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District Court Rules That Outdated Documents Are Not ‘Trade Secrets’ Under FOIA

Following U.S. Supreme Court Reversal, District Court Says That Material Requested Under FOIA Must Be Released

WASHINGTON - The Federal Aviation Administration (FAA) cannot block an airplane
enthusiast’s request for the design specifications of an antique
aircraft because the information is neither secret nor commercially
valuable, a Washington, D.C., district court has ruled.

 Airplane enthusiast Brent Taylor filed a request under the Freedom
of Information Act (FOIA) in August 2002 for records relating to a
1930s-era antique aircraft, the Fairchild F-45. After receiving no
response from the agency, Taylor filed a complaint in the United States
District Court for the District of Columbia. The district court
dismissed the case, concluding that Taylor had been “virtually
represented” by the plaintiff in a previous FOIA case over the same
documents. Taylor’s case went all the way to the U.S. Supreme Court,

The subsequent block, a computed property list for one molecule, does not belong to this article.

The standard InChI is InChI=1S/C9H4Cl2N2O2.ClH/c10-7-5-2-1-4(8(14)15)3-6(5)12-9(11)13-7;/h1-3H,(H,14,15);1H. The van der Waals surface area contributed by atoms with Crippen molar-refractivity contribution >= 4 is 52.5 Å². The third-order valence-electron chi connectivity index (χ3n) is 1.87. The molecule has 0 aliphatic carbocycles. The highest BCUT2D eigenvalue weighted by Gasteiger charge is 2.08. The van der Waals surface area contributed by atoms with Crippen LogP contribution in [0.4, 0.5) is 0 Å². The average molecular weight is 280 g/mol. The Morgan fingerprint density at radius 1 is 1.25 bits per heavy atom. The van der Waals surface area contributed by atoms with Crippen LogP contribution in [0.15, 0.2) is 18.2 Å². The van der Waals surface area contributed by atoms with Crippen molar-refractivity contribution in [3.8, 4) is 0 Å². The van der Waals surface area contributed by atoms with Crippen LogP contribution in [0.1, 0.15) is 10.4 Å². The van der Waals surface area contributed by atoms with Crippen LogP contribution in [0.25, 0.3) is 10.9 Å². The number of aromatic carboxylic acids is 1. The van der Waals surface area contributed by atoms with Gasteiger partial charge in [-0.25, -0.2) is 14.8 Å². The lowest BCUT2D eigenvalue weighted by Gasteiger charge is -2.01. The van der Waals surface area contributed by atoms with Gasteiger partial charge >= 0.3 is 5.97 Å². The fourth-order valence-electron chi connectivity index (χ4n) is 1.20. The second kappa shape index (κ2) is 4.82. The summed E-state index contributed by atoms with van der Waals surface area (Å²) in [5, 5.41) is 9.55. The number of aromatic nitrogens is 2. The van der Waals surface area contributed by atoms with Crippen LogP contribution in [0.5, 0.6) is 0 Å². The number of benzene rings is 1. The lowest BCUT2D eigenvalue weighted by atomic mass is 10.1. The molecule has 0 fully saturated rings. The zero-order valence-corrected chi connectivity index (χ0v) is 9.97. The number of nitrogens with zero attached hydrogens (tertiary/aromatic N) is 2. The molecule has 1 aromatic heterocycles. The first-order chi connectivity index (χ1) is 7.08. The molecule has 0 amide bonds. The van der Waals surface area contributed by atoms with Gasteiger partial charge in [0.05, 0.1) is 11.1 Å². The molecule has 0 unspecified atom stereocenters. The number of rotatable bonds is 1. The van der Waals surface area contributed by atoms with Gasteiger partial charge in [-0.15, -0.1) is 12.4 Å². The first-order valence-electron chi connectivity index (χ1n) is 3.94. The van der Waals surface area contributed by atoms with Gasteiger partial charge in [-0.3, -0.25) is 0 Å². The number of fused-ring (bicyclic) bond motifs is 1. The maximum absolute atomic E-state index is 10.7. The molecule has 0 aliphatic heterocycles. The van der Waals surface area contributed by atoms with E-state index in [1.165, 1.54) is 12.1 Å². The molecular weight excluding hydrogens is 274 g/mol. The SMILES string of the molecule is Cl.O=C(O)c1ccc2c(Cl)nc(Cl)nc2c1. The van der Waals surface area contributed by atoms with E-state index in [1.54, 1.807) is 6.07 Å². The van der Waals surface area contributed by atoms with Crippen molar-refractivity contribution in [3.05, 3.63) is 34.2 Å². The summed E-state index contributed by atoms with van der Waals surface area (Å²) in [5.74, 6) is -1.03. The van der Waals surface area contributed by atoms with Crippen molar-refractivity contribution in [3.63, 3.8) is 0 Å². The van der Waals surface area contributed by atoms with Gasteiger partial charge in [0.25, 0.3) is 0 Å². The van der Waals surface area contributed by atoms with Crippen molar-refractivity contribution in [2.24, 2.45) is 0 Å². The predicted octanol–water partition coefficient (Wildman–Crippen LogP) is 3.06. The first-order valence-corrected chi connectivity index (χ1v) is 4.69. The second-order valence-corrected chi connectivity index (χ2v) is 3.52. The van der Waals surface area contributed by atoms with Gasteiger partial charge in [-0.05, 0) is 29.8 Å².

which, rejecting the theory of “virtual representation,” reversed the
lower courts.

  Back at the district court, the FAA claimed the requested
information should not be disclosed to Taylor because it contained trade
secrets. However, in 1955, the Fairchild Engine and Airplane
Corporation, the makers of the aircraft in question, sent a letter to
the Civil Aeronautics Authority (CAA), the predecessor to the FAA,
authorizing the agency to “loan” certification materials – which
included specific design information – to members of the public who
wanted to repair their aircraft. Fairchild revoked the permission in
response to a similar FOIA request in 1997.

 The court ruled this week that when Fairchild in 1955 allowed the
CAA to release the documents to people who would have no obligation to
keep them secret, the documents stopped being secret. Therefore, the
information in the documents no longer qualifies as “trade secrets” that
can be withheld under FOIA, and the government is obligated to release
the documents. The court also ruled that the aircraft’s specifications
are not trade secrets because they are no longer commercially valuable,
as the technology is outdated and Fairchild no longer manufactures

 “We’re glad that the court recognized the limits on characterizing
records as trade secrets under FOIA,” said Adina Rosenbaum, the Public
Citizen attorney who represented Taylor. “The government should not be
withholding as trade secrets documents that are not commercially
valuable and that were allowed to be released for more than 40 years.”

 To learn more about this case, visit:


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